Yes! New evidence released in 2020 showed a dramatically reduced risk of cervical cancer among people who took a quadrivalent HPV vaccine.
Risk was *much* lower for those who took the vaccine before age 17. HPV vaccination is recommended at age 11 for all genders. Yes, for girls and boys too!
Don’t pass this one up–get it along with your other middle school vaccines. And if you missed it, you can still get it–and still get some benefit. It’s recommended as a routine vaccination through age 26, and it may be available up to age 45 if you talk to your clinician.
Context: We already know that the HPV vaccine prevents HPV infection. In fact, this was the main benefit shown in the original, pre-market studies for the HPV vaccine which were reviewed when it was first approved for use. However, since HPV infection does not *always* lead to cervical cancer–and when it does, it takes many years–up until recently there was still some question about how well the HPV vaccine would prevent cervical cancer itself.
To answer this question, researchers used Swedish demographic and health records on more than 1.7 million girls and women*. They compared the rate of invasive cervical cancer for women who got the HPV vaccine and those who did not. Among those who did get it, they were able to compare women who were vaccinated before age 17 versus those who were vaccinated between ages 17 and 30.
They found that women who had been vaccinated with the quadrivalent HPV vaccine between ages 10 and 17 had a cumulative incidence rate of 4 cases of invasive cervical cancer per 100,000 through age 28. That means there were 4 cases per 100,000 women in this group during the whole follow-up time of the study, which covered from 2006 when the vaccine was approved through the participants’ age 28.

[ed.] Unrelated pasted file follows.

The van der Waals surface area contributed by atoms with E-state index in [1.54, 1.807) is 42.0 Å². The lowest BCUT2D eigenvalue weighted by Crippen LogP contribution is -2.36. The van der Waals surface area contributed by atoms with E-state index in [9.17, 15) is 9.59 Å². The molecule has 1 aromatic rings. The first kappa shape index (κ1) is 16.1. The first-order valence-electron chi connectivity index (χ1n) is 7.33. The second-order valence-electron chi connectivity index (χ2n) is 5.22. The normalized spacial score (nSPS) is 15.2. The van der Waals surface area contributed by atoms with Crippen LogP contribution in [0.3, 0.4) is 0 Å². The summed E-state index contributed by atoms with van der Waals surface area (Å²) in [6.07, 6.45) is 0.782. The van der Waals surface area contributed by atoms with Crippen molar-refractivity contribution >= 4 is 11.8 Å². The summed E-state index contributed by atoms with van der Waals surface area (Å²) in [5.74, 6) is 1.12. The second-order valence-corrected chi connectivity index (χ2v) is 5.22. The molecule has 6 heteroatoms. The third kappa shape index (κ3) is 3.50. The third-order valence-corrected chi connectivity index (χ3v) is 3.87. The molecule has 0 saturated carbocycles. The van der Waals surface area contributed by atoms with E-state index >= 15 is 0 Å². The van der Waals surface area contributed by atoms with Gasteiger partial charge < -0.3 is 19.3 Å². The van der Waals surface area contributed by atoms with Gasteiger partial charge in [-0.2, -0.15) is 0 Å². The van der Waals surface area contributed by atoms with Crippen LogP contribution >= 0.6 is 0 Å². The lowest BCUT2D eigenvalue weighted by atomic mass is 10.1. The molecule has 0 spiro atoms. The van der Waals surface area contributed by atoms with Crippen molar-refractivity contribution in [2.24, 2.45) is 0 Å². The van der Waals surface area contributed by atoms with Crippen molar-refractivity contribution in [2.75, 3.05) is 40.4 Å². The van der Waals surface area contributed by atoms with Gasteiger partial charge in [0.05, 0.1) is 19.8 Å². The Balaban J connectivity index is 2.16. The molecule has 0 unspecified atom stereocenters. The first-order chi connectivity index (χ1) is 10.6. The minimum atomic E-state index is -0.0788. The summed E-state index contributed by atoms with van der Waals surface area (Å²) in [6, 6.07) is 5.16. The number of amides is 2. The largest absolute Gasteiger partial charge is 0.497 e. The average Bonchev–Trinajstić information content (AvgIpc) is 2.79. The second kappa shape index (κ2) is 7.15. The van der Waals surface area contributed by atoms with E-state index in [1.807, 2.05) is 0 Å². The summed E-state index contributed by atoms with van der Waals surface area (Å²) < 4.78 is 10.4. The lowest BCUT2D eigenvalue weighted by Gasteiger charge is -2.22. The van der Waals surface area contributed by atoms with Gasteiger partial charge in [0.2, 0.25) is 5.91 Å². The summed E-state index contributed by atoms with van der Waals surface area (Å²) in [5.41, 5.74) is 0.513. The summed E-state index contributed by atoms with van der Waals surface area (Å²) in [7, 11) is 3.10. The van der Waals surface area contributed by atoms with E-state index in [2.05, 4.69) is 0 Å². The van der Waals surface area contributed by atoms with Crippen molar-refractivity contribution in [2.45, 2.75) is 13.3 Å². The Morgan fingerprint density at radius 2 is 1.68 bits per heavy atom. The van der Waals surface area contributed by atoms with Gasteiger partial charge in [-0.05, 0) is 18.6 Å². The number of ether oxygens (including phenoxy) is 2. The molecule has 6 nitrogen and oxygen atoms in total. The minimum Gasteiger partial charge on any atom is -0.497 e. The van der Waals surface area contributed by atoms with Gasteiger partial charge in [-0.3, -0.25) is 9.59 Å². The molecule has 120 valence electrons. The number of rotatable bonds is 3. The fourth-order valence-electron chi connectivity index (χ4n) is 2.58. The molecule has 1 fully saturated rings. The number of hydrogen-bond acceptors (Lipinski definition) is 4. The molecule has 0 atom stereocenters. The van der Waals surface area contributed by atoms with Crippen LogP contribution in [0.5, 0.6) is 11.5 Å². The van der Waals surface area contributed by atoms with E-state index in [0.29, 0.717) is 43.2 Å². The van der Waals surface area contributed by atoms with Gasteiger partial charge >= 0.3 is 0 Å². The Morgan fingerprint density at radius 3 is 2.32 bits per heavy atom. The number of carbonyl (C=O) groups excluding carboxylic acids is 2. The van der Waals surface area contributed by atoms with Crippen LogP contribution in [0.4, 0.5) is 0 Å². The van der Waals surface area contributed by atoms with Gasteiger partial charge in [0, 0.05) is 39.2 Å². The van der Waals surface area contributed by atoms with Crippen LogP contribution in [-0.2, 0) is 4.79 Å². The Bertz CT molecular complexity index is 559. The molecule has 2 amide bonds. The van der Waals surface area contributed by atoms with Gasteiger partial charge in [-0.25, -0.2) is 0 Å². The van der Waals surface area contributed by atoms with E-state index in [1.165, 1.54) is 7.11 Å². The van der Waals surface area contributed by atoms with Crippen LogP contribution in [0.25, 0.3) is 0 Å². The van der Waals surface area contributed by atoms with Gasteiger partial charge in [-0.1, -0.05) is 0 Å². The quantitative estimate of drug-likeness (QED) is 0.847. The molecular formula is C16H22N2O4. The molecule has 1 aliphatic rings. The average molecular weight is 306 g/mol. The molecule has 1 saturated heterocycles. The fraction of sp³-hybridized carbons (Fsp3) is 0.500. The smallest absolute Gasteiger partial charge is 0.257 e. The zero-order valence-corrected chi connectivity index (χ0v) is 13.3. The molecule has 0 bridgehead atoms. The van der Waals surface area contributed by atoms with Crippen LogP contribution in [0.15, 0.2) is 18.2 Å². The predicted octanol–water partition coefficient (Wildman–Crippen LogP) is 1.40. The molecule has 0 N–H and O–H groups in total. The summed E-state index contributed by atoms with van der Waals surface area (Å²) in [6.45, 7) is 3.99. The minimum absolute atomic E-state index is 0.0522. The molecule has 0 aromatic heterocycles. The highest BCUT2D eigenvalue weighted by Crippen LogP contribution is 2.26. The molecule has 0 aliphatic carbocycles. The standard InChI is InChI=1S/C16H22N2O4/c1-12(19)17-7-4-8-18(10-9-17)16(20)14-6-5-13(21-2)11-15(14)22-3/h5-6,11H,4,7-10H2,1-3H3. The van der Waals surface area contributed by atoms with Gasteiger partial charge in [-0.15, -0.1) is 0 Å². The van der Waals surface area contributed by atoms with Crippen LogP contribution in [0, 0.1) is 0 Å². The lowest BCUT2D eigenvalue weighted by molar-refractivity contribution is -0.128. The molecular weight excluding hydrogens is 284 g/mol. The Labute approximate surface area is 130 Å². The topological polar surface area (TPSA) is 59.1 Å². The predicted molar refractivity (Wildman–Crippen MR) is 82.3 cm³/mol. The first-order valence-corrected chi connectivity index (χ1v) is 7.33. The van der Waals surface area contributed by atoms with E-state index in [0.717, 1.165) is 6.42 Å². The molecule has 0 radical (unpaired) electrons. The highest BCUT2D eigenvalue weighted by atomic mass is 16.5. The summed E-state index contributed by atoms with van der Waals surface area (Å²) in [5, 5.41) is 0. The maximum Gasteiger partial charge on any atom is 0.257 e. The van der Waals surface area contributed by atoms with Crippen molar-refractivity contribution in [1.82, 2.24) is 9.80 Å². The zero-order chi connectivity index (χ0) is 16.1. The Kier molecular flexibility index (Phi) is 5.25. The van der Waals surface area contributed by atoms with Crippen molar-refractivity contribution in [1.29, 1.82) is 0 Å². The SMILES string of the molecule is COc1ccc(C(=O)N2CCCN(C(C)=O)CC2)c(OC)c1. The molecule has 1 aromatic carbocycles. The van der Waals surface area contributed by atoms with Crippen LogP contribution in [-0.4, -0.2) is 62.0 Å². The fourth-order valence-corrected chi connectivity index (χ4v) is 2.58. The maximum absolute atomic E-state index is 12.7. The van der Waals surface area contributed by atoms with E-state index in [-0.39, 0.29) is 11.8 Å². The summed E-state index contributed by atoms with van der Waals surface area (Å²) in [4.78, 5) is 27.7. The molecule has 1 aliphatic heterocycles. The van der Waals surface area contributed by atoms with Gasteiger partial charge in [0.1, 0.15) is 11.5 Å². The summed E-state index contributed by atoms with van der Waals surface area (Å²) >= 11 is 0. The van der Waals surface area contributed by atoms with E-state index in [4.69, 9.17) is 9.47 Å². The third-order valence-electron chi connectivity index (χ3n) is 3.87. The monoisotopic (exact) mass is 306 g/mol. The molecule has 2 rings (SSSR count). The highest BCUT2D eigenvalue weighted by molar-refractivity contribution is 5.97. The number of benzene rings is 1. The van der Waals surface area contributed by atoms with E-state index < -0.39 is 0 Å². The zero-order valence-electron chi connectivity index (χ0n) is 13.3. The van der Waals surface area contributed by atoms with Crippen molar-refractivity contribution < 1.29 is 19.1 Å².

There were 54 invasive cervical cases per 100,000 in people who were vaccinated between ages 17 and 30.
There were 94 invasive cervical cancer cases per 100,000 among people who were 10-30 years old during the study time window and who were not vaccinated against HPV.
What do the authors make of the difference in effectiveness for people vaccinated earlier versus later in their lives? They say “Our results … support the recommendation to administer quadrivalent HPV vaccine before exposure to HPV infection to achieve the most substantial benefit, since vaccination has no therapeutic effect against preexisting HPV infection.” In other words, earlier is better because it works best to vaccinate well before any exposure to HPV. Once you’ve been infected, the vaccine does not prevent the progression of HPV to cancer. However, even for those vaccinated later, it cut the risk nearly in half.
A study released in 2018 also showed that cervical cancer has started to decline in the United States since the introduction of the HPV vaccine, but couldn’t show an individual-level reduction in cancer risk for those vaccinated.
Note that the original study does not distinguish between girls/women and people who are at risk of cervical cancer due to their biology.
Stay safe. Stay well.
Those Nerdy Girls